Desert dunes set to roam
Climate change will shift sands and destroy desert ecosystems.
Sand dunes in the Kalahari Desert in Africa, which have been immobile for thousands of years, will soon start to move again, researchers warn. The wandering dunes may affect hundred of thousands of people in southern Africa.
Researchers have long warned that some of the driest and poorest parts of the world are getting drier, causing deserts to grow. But David Thomas, a geographer at the University of Oxford, UK, and his colleagues wondered whether the anticipated climate change might also affect the movement of dunes within deserts.
Dunes move when sand grains on one side are picked up by the wind and deposited on the other. But the speed of movement varies greatly depending on factors including the shape and size of the dunes, moisture content in the sand, and wind speed.
Dune movement can be dramatically slowed or prevented by sparse vegetation. When vegetation cover drops below 14%, erosion speeds up significantly. The result is a self-perpetuating system in which the blown sand smothers remaining plants, destroying ecosystems and prompting further erosion.
On the move
Using data collected from 1960 to 1991, Thomas and his team applied a climate model to investigate the effects of anticipated loss of vegetation cover, reduced moisture content, and increased wind energy on African desert regions.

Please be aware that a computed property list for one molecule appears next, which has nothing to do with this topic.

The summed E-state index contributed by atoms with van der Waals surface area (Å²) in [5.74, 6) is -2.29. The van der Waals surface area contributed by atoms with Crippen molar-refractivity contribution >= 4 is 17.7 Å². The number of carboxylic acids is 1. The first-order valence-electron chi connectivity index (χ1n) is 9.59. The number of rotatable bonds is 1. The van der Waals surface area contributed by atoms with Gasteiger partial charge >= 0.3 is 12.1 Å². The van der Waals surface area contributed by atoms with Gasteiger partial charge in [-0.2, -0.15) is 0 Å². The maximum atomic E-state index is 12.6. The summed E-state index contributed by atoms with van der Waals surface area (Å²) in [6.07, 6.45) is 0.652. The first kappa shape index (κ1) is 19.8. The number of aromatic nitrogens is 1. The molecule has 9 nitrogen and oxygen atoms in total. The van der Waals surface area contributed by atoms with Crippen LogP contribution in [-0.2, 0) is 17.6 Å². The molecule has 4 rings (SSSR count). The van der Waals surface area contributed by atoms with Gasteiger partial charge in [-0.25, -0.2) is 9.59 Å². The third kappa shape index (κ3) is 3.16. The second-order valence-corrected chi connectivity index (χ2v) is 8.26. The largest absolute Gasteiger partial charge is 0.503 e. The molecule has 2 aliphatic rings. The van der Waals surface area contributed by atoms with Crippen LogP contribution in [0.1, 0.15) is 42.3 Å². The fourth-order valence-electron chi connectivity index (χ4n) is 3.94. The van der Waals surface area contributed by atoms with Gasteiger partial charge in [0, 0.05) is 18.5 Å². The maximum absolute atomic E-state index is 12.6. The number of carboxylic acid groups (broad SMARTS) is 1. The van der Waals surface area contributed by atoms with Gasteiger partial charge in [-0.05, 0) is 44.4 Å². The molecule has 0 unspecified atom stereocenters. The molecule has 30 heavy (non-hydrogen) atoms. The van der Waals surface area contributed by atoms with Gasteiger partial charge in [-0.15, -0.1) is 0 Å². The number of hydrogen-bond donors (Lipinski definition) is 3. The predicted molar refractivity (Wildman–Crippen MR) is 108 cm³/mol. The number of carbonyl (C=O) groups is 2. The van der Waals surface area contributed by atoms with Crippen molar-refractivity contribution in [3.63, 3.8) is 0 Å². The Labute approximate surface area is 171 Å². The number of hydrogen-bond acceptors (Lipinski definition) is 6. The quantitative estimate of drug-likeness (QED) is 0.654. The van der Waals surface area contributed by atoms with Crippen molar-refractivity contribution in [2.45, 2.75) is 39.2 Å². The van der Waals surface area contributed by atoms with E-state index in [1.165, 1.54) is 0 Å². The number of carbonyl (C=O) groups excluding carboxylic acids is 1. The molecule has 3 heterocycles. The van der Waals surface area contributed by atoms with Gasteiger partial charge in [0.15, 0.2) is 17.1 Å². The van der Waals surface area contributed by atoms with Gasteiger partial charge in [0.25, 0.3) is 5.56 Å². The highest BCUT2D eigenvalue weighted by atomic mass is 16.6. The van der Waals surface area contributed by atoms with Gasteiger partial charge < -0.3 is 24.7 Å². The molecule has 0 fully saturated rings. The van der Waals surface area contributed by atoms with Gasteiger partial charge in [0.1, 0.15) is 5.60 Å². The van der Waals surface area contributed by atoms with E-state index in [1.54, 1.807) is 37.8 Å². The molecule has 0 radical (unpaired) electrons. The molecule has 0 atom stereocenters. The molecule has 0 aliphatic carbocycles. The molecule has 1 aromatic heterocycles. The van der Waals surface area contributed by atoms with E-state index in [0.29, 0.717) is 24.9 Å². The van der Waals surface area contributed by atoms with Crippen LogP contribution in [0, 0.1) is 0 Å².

Their simulations revealed a significant increase in dune activity in the southern Kalahari by 2039. By 2099, sand dunes throughout South Africa, Angola and Zambia will be on the move, they predict; such a phenomenon has not occurred in the past 14,000 to 16,000 years. These shifting sands are likely to destroy local ecosystems, making any kind of farming or other use of nearby land even more difficult, they report in Nature1.
The model included seasonal variations in annual rainfall and the likely impact of an increase in atmospheric greenhouse gases on temperature. It did not, however, include the influence of higher carbon dioxide levels on plant productivity, nor human impacts such as increased agriculture in surrounding areas.
Local people are aware of the problem, says Thomas, but often act to worsen it. Large-scale sheep farming in the northern part of South Africa, for example, reduces available ground water, because it requires extensive well digging.
"Fighting the process of vegetation loss and dune movement would require major adaptations," says Thomas. One possible solution would be to plant new vegetation. But dune ecosystems are very sensitive and differ greatly from region to region. It would take many years of careful tending to stop a moving dune from wandering around, he explains.
- Thomas D. S. G, et al. Nature, 435. 1218 - 1221 (2005).
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